The final design goal is that there should be as little manual configuration as possible and that if you follow the convention (how we name things) then everything just works. This means the learning curve for you is very shallow, in fact we have only one configuration parameter that is required: What is the name of the shell class and what is the first bit of content to put in it!


The original idea behind AtomicMVVM was that it could just work everywhere – but there are places the model we use in AtomicMVVM just doesn’t work. Windows Phone is a key example of that sort of place. In AtomicMVVM we are swopping the content of a frame out all the time, so you are never really leaving a single window, and while this works for Windows Phone – it also breaks a common design goal of the phone: The navigation stack. The navigation stack in Windows Phone is controlled by the frame, so you can think of using AtomicMVVM with Windows Phone as having a frame within a frame and thus we lose navigation to the top most frames. The most obvious side effect of this is the back button on the device no longer works correctly. To solve this we have created AtomicPhoneMVVM, a project that is in many ways similar but in many ways very different. We now do not have a concept of the Views, rather now the pages in the phone application are the Views, and each page is individually responsible for its own binding or put another way, no global boot strapper exists. AtomicPhoneMVVM also has a bunch of features not applicable to AtomicMVVM:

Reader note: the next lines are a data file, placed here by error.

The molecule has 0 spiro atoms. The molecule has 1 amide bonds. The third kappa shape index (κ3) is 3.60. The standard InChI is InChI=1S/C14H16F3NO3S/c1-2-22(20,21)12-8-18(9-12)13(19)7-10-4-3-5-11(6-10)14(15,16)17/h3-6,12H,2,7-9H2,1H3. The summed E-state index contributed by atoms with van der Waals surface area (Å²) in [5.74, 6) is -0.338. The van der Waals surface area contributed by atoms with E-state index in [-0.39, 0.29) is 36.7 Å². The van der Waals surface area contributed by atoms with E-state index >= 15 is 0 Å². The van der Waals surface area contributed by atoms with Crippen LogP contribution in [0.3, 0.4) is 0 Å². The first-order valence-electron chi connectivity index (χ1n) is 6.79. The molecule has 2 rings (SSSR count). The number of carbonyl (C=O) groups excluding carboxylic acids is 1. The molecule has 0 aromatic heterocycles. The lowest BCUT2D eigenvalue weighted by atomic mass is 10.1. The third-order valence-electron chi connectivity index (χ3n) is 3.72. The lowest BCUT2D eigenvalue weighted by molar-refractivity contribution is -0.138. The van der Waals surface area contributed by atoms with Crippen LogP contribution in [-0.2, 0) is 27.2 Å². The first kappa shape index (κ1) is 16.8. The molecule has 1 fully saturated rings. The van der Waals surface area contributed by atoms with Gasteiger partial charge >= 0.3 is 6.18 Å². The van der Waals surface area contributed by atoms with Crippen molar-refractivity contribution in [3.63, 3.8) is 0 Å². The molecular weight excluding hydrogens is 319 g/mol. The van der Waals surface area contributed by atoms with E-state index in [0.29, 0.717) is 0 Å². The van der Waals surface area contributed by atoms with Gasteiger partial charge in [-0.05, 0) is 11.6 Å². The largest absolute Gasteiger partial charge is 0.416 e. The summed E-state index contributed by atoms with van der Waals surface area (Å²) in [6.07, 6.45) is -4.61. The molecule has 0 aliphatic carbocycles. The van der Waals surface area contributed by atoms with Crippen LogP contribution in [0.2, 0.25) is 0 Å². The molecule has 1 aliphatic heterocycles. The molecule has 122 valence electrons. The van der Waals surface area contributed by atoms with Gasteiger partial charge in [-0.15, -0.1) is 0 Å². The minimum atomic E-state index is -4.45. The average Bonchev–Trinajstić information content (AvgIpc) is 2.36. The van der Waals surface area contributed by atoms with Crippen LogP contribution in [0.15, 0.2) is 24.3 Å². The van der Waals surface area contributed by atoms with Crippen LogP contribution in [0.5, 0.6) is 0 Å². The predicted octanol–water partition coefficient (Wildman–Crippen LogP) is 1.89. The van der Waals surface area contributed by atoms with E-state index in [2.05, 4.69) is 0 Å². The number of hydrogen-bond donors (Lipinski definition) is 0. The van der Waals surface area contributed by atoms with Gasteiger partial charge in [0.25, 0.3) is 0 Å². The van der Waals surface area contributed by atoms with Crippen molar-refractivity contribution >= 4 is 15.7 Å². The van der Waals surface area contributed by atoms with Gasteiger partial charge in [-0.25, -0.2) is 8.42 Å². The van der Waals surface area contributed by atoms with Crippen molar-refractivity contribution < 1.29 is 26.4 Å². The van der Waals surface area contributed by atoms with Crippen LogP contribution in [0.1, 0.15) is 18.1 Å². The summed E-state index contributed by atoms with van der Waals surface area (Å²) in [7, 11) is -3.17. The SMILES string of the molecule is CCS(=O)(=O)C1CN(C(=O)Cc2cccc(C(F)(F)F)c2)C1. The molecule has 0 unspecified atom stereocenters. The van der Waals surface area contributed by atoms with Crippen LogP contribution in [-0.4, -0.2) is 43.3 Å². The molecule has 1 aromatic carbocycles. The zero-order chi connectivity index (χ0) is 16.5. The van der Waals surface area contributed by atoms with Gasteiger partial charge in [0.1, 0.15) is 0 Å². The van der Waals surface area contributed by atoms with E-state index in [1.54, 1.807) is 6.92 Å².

• IWhenReady – this is an interface you can add to your ViewModel to be notified when the binding is finished – this allows you to update items post binding.
  • Navigate – This method allows the ViewModel to do navigation on the Views (pages).
  • AppBar support – The Windows Phone appbar menu and commands are not based off buttons and thus need special support to work with an MVVM framework.


This section contains information on features found in AtomicMVVM. For the most part these features are available in AtomicPhoneMVVM too.